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Thermoregulation is a vital function in both humans and animals with the serotonin (5-HT) system, in particular the 5-HT1A receptor, playing a major role. Activating 5-HT1A receptors by the 5-HT1A receptor agonist 8-hydroxy-2-(dipropylamino)tetralin (8-OH-DPAT) leads to reduced body temperature. While there is consensus that hypothermia is induced by the stimulation of postsynaptic 5-HT1A receptors in rats and humans, the regulatory mechanisms in mice are less clear. In our group, within phenotyping a transgenic mouse line permanently overexpressing the 5-HT1A receptor in serotonergic projection areas, Bert et al. (2008, PMID: 18396339) revealed exaggerated 8-OH-DPAT-provoked hypothermic response.
Thus, in the present study, we used radio telemetry as a non-invasive technique to monitor the basal body temperature and the hypothermic effect of different doses of 8-OH-DPAT (0.1 mg/kg – 4 mg/kg i. p.) in male transgenic mice in comparison to NMRI wild-type males. 5-HT1A overexpressing mice revealed lower levels of basal body temperature than wild types (transgenic mice: 36.0 °C; NMRI wild-type mice: 37.4 °C). In both genotypes, systemic administration of 8-OH-DPAT dose-dependently decreased body temperature, being significantly more pronounced in mutant mice (-2.8 °C compared to -1.5 °C in NMRI wild types). Dose response curves of 8-OH-DPAT revealed an ED50 = 0.4 mg/kg in transgenic and an ED50 = 0.57 mg/kg in NMRI wild-type mice, pointing towards an involvement of the postsynaptic 5-HT1A receptor in the regulation of body temperature in mice.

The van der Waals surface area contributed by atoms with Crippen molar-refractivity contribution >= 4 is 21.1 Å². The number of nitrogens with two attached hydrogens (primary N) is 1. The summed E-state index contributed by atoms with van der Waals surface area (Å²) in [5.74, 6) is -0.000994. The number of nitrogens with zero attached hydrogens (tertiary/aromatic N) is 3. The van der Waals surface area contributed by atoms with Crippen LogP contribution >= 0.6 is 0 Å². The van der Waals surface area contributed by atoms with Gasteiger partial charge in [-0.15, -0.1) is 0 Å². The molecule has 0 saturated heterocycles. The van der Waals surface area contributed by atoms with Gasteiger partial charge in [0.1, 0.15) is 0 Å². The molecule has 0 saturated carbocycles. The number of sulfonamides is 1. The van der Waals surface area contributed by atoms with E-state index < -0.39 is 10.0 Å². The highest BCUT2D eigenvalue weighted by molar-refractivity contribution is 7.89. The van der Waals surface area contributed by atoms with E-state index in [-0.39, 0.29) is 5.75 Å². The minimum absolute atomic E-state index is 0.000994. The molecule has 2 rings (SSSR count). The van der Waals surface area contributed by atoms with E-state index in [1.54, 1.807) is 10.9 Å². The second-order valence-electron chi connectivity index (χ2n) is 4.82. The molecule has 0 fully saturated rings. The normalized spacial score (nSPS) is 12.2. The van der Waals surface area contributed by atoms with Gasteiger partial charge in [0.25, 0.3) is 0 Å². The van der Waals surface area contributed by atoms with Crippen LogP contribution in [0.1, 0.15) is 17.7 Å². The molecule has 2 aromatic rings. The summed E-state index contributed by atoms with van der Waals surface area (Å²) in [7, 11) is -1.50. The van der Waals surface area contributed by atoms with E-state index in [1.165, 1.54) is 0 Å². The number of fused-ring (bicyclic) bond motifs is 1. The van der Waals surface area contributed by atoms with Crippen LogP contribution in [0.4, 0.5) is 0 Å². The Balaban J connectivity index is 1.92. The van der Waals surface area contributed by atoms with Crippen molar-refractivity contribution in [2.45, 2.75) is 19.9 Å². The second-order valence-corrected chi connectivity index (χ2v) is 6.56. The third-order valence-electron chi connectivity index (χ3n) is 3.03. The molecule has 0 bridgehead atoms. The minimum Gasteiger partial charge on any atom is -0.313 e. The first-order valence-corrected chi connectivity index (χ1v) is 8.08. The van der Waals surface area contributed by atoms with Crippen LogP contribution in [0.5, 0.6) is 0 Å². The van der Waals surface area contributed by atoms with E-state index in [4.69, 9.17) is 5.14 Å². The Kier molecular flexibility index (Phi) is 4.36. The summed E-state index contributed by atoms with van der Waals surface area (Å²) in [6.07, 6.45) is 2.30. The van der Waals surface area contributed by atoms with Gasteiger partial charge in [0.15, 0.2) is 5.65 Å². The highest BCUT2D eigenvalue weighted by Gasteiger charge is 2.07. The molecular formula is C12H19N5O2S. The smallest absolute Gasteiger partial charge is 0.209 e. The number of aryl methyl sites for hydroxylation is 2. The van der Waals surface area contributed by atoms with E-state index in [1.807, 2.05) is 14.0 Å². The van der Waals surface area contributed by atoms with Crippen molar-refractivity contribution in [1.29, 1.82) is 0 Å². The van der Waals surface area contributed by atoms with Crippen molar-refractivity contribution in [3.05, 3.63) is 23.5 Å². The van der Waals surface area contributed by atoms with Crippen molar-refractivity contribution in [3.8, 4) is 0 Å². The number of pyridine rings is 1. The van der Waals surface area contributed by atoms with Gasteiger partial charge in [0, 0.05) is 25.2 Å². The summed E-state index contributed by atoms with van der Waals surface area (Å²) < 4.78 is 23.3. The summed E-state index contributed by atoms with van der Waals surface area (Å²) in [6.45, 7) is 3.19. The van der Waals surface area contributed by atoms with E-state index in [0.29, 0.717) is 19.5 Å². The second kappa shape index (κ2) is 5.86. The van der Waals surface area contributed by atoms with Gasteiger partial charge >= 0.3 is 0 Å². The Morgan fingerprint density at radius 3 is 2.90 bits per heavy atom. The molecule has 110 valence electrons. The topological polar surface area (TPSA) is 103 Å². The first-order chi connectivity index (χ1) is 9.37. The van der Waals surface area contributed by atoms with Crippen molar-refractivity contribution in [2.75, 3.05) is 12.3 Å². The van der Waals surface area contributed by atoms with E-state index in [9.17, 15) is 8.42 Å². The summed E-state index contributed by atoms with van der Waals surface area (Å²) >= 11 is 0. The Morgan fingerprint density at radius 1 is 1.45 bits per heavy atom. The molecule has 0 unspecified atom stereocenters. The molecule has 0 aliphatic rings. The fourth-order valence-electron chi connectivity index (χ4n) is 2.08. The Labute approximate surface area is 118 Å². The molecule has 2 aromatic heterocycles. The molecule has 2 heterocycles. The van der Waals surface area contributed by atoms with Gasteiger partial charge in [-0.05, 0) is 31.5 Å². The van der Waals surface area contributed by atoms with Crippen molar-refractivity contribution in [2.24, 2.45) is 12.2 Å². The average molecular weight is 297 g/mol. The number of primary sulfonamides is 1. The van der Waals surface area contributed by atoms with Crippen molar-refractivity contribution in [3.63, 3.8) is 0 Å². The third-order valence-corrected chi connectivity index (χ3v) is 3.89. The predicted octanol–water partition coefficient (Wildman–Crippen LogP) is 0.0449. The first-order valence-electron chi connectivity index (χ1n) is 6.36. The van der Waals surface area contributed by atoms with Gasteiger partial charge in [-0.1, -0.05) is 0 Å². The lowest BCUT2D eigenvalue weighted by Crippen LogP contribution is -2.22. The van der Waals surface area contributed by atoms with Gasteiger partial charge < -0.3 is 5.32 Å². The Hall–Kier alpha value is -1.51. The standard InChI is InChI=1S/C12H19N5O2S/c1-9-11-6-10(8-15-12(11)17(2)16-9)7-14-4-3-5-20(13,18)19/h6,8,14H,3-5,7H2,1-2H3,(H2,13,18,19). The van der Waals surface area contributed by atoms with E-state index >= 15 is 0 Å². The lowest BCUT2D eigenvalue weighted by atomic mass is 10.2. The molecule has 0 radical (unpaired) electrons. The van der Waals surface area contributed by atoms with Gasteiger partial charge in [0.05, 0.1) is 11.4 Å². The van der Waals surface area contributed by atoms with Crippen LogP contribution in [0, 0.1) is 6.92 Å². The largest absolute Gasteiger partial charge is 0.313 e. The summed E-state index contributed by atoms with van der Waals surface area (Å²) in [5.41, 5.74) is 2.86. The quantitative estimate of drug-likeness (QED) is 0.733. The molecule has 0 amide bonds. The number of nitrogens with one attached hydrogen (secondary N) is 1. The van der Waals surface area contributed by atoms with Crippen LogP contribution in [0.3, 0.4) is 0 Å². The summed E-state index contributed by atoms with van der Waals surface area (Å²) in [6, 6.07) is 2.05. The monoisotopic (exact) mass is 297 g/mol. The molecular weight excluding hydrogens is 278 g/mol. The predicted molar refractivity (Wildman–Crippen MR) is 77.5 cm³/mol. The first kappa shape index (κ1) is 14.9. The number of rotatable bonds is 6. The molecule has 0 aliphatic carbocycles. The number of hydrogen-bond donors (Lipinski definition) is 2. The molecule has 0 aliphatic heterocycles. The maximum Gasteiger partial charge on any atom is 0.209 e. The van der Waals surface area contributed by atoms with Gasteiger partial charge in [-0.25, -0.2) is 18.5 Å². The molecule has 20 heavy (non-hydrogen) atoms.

Additionally, we investigated whether reduction of serotonergic activity by pretreatment with the 5 HT synthesis inhibitor parachlorophenylalanine (PCPA) would alter the effects of 8-OH-DPAT on body temperature in transgenic mice postsynaptically overexpressing the 5 HT1A receptor. The fact that 8-OH-DPAT-evoked thermal responses were not influenced by pretreatment with PCPA further substantiates a contribution of postsynaptic 5-HT1A receptors to thermoregulation in mice.